Labor Laws For Salaried Employees
Lesley Brovner & Mark Peters
October 3, 2023
There are a number of laws that regulate how employers must treat salaried employees, including laws related to paid overtime for working more than forty hours a week. Federal, State and City government all have a variety of legal and regulatory schemes that offer employees protection, and it is important that both employers and employees understand these interlocking laws.
Understanding Salaried Employment
Salaried workers in New York City are protected by federal, State and City laws that govern the ways in which employers must compensate employees as well as rules regulating their working hours and conditions.
The federal Fair Labor Standards Act (FLSA) prescribes standards for wages and overtime pay, which affect most private and public employment. The act requires employers to pay covered employees who are not otherwise exempt at least the federal minimum wage and overtime pay of one-and-one-half-times the regular rate of pay.
In New York State, the labor laws are enforced by the New York State Department of Labor and the New York State Attorney General. State law has a higher minimum wage than the federal minimum wage and it varies by region within the State. State law also requires that employers provide employees with a form that sets out their rate of pay and other related information.
In New York City, labor laws are enforced by the Department of Consumer and Worker protection. Certain City laws give even greater rights to workers than are established by federal and State law. For example, the City minimum wage is $15 per hour, far higher than the federal minimum wage or the minimum wage in certain parts of New York State.
Pursuant to the FLSA, covered nonexempt employees must receive overtime pay for hours worked over 40 per workweek (any fixed and regularly recurring period of 168 hours – seven consecutive 24-hour periods) at a rate not less than one and one-half times the regular rate of pay.
The FLSA does not require overtime pay simply because an employee worked on a weekend, holiday, or regular days of rest.
Beyond federal overtime regulations, New York City requires that workers in certain industries be given advance notice of when their work shifts will take place and places restrictions on changing those shifts with less than 72-hours notice.
Minimum Wage Requirements
The federal minimum wage is $7.25 per hour.
In New York State the minimum wage varies depending upon geographic location.
In New York City, the Minimum wage is $15 per hour and must be paid for every hour worked. If an employee works more than 40 hours per week, that employee must be paid time-and-a-half for any additional hours.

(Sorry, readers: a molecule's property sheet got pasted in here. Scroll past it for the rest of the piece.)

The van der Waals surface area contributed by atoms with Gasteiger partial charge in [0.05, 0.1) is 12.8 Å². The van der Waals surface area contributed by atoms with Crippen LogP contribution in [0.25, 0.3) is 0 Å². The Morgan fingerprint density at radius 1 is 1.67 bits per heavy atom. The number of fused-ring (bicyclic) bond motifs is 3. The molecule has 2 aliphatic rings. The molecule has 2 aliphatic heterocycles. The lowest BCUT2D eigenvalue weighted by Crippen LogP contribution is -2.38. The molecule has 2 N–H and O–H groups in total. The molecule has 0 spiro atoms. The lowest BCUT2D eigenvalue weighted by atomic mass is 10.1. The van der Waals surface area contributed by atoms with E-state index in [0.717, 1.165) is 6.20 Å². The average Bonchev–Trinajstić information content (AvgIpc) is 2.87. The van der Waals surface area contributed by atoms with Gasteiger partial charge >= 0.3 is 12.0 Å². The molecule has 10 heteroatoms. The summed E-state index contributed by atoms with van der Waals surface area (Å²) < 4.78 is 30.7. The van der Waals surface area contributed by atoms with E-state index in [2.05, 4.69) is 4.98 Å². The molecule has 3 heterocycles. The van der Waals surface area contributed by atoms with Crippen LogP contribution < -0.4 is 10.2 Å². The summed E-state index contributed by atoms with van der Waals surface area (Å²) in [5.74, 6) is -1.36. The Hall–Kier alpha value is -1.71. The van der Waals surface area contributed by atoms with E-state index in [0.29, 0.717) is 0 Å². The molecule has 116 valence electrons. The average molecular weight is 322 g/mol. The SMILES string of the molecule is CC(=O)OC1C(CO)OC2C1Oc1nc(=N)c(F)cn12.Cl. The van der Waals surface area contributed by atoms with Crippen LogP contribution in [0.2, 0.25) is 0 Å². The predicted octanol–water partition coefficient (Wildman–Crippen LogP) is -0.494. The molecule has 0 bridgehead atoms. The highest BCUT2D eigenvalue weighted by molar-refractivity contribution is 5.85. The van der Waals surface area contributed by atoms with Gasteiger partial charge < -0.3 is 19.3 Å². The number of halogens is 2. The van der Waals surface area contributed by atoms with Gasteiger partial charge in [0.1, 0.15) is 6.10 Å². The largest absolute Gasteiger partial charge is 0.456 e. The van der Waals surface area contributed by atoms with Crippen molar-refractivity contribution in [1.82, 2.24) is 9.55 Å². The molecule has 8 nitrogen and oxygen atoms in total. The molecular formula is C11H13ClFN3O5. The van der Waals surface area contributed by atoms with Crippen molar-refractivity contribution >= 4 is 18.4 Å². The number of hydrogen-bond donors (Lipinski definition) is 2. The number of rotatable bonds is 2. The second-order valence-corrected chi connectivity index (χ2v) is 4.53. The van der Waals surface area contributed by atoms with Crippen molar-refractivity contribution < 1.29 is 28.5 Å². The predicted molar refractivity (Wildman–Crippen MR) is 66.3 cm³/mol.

The federal Family Medical Leave Act (FMLA) entitles eligible employees of covered employers to take unpaid, job-protected leave for specified family and medical reasons with continuation of group health insurance coverage under the same terms and conditions as if the employee had not taken leave. Eligible employees are entitled to:
- Twelve workweeks of leave in a 12-month period for:
- the birth of a child and to care for the newborn child within one year of birth;
- the placement with the employee of a child for adoption or foster care and to care for the newly placed child within one year of placement;
- to care for the employee’s spouse, child, or parent who has a serious health condition;
- a serious health condition that makes the employee unable to perform the essential functions of his or her job;
- any qualifying exigency arising out of the fact that the employee’s spouse, son, daughter, or parent is a covered military member on “covered active duty;” or
- Twenty-six work weeks of leave during a single 12-month period to care for a covered servicemember with a serious injury or illness if the eligible employee is the servicemember’s spouse, son, daughter, parent, or next of kin (military caregiver leave).
New York State goes further and provides that employers must provide paid leave in certain circumstances to:
- bond with a newly born, adopted, or fostered child;
- care for a family member with a serious health condition; or
- assist loved ones when a spouse, domestic partner, child, or parent is deployed abroad on active military service.
Employers may not retaliate against employees for reporting violations of wage laws. For example, Section 15(a)(3) of the FLSA states that it is a violation for any person to “discharge or in any other manner discriminate against any employee because such employee has filed any complaint or instituted or caused to be instituted any proceeding under or related to this Act, or has testified or is about to testify in any such proceeding, or has served or is about to serve on an industry committee.”
State law similarly prohibits retaliation for reporting violations to the State Department of Labor.
Contact an Attorney
The attorneys at the law offices of Peters Brovner LLP focus on helping individuals and entities who are under investigation by the government. In particular, we focus on holding City, State and private institutions accountable for actions that result in significant harm and personal injury. If you or someone you know needs assistance with an employment law matter, please reach out to the lawyers at Peters Brovner LLP for a free initial consultation.